On December 9, 2013, a group of gunmen stormed the offices of the Violations Documentation Center in Syria in Douma, Damascus countryside and abducted Razan Zaitouneh and three other activists: Samira Khalil, Nazim Hamada and Wael Hamada. Their whereabouts is still unknown, which exacerbated concerns about their health and safety.
Razan Zaitouneh is one of the main lawyers who defended political prisoners in Syria since 2001. She started her human rights activism years before March 2011. After March 2011, Razan and her colleague, lawyer Nazim Hamada were among the first supporters of the Syrian street protests. Razan took part in those protests, talked to the media and wrote down her observations. In collaboration with a number of activists, she set up the Violations Documentation Center in Syria. She was also a founder of the Local Coordination Committees, which organized the work of the local committees in various Syrian cities and towns. Razan was exposed to fierce security prosecution and in the fall of 2011, because of her work razan suffered from a lot of security harassment and in 2011 her husband, Wael Hamada and his brother were arrested by the Air Force Intelligence and they were released later.
Razan and her husband went into hiding. Nazim and Samira continued their activities underground amid persistent security chase. In 2013, the four of them moved to Douma (which had come out of regime control). Razan continued her work in the VDC management and established the “local development and SME support office”, which provided assistance to NGOs operating in the besieged Eastern Ghouta.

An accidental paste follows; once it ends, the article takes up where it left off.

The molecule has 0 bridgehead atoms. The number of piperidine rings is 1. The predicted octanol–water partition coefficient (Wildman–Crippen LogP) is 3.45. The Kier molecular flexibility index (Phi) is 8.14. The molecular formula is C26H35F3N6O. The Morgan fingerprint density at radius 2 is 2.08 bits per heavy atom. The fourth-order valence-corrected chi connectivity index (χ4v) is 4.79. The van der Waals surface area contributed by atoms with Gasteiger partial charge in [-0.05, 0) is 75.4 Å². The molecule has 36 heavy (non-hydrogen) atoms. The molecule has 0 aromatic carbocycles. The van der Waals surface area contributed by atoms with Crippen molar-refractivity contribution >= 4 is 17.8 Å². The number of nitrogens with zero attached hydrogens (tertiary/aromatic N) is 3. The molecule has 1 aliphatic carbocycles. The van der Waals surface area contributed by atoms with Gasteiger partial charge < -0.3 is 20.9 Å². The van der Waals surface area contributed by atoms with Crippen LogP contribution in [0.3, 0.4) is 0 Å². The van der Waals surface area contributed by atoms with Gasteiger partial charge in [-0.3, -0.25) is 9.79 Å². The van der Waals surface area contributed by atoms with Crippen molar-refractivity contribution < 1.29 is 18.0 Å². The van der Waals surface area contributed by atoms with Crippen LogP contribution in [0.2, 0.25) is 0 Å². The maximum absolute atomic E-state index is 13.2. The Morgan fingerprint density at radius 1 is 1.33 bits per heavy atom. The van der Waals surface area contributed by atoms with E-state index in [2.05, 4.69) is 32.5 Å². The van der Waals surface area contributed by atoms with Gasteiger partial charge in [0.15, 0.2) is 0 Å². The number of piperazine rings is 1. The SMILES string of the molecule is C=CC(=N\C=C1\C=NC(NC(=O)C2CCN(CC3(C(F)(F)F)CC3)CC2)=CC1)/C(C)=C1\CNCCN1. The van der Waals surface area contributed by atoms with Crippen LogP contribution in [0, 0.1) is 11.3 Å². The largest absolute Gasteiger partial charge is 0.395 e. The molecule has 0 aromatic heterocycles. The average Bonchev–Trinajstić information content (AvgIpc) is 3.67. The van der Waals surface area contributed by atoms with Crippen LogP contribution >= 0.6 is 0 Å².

In honor of her human rights activism, Razan Zaitouneh won numerous international awards including Sakharov Prize for Freedom of Thought in 2011, Anna Politkovskaya Award in 2011 (by Reach All Women in War) and the International Women of Courage Award in 2013. Yet, she could not receive those prizes in person because she was at the time under travel ban. This was just one among numerous sacrifices made by Razan. Nazim Hamada also could not print his second poetry book because he was an activist- under different names- documenting human rights violations committed in Syria by different parties.
Like Wael, Nazem and Razan, Samira Khalil, a former political detainee (1987-1991), refused to get out of Douma. They preferred to live together or die together. They chose to stay with the people under siege and daily bombardment.
“Nothing, not even our ten thousand martyrs, choking siege or the betrayal of the international community would defeat the will of the people who dream and believe in the future,” says Razan in an interview with the International Federation for Human Rights before her abduction.
While the armed factions in the Eastern Ghouta issued a statement immediately after their kidnapping denying responsibility for that crime and for other violations in Eastern Ghouta, these factions did not facilitate a prompt, serious and independent investigation to uncover the fate of the four kidnapped, despite the fact that the protection of civilians is the responsibility of any party in the areas under their control.